The General hasn’t had much to celebrate lately, but on September 16th, the storied Detroit automaker will mark 100 years of operations.

Teenage Lust

Okay, I’ll admit it: growing up in what was to become metro Detroit (Rochester was still a small town back then), I lusted after GM cars – any GM car, for that matter.

Back then, your dad was either a Ford guy, a GM guy or a Chrysler guy – and my dad was, for better or for worse, a Ford guy, and for me, it was definitely for worse. That’s because in the 50’s and the 60’s, GM was at its zenith in terms of automotive design. Everyone else – the Fords and the Chryslers – were the forgotten stepchildren, hoping to gather up the crumbs after GM left the table.

1963 Ford Fairlane Ranch Wagon

1966 Ford Fairlane Ranch Wagon

While many of our friends and neighbors worked for GM and drove a new car almost every year (Pontiac Bonnevilles, Chevy Impalas, Buick Centuries and Electras and Oldsmobile Starfires!), we drove Ford station wagons because my dad used it in our hardware business. It was beyond bad.

And then something miraculous happened. The year I turned 16, our family (my dad, my mom, my younger brother and I) went down to the Detroit Auto Show. After spending most of the day looking at all the shiny new models, we got back into our beige (there is no color worse than beige) 1963 Fairlane Ranch Wagon and proceeded to head back home via Woodward Avenue. Less than a mile up Woodward, the Fairlane simply stopped running. No amount of coaxing could get it started. It took my aunt almost 2 hours to get down to Detroit through a snow storm to pick us up. The fact that we had to walk by a burlesque house to dine at the Golden Café – a restaurant located down Woodward from where our car had been towed - only made matters worse. Upon our return home, my father swore he’d never buy another Ford.

1966 Buick Skylark Hardtop Coupe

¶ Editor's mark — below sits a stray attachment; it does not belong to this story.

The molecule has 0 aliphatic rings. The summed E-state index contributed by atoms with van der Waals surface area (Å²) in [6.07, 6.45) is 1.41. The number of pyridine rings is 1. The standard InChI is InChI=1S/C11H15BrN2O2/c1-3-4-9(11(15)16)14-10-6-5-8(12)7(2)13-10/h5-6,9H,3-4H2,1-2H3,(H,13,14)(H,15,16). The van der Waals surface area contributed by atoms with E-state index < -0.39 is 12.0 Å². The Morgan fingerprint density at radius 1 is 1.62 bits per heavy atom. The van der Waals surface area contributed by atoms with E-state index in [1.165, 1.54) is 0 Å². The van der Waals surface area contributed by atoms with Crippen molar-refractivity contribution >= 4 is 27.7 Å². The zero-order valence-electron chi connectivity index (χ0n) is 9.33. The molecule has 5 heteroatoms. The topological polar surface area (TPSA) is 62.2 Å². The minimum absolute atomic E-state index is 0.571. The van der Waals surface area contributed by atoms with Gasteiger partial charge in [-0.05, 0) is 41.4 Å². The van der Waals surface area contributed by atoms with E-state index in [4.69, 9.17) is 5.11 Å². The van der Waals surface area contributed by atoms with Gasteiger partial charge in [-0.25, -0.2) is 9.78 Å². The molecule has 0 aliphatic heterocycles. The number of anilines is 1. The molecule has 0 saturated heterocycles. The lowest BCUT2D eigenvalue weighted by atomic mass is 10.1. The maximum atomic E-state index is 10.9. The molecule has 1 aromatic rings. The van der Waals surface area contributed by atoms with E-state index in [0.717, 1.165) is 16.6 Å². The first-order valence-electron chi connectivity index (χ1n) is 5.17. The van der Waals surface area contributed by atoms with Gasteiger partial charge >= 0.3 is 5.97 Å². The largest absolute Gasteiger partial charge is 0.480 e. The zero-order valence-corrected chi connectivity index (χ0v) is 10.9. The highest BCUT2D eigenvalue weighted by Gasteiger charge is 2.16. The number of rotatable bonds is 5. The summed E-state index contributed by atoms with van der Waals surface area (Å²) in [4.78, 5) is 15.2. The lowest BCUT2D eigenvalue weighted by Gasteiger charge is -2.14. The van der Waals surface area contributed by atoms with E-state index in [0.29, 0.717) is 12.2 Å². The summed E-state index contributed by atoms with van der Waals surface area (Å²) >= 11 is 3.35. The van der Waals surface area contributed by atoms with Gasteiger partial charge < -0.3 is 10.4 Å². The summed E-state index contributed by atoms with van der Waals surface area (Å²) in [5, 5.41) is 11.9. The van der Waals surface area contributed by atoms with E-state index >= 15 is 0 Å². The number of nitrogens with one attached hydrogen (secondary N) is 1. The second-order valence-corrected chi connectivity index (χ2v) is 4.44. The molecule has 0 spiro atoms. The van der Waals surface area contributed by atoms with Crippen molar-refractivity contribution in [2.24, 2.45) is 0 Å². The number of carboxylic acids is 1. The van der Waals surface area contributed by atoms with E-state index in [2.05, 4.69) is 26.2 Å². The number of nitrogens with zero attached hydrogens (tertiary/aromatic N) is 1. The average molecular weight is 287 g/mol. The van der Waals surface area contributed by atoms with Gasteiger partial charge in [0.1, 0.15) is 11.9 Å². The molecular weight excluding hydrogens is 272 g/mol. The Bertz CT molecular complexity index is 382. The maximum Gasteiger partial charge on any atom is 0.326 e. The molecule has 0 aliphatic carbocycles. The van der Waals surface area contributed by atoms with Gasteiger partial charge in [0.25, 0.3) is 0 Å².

1966 Buick Skylark Hardtop Coupe

He kept his word. Less than 5 months later, and just in time for my driver’s license, he came home with a brand new car. Not a station wagon, mind you, but an actual car. And not just any car, but a light metallic blue 1966 Buick Skylark hardtop coupe with a white vinyl top and a cloth interior (station wagons were always vinyl). It was cool. Besides the look, I was most impressed by the “Body by Fisher” insignia on the brushed metal door sills. I’d always wanted a car with that logo. It was as if our family had finally arrived.

The Future

That, in a nutshell, is what General Motors meant to me while I was growing up. Their cars represented style, quality and prestige. And just like every other kid that grew up in their heyday, GM’s fall from the pinnacle was painful for me to watch.

Fortunately, there are signs that there may be more than a few rounds left in the fight. The product guys, it seems, have taken control back from the bean counters. Cadillac is once again at the top of its game. The new Chevy Malibu is, once again, a solid contender in its segment while the Aveo and the new Traverse are both great vehicles. The Pontiac Solstice, G8 and Vibe are all solid contenders. Buick and GMC are both doing well with their CUV’s, while Saturn is finding new life (after plastic) with GM’s European-based vehicles.

So here’s to you, GM. I, for one, am hoping for another 100 years.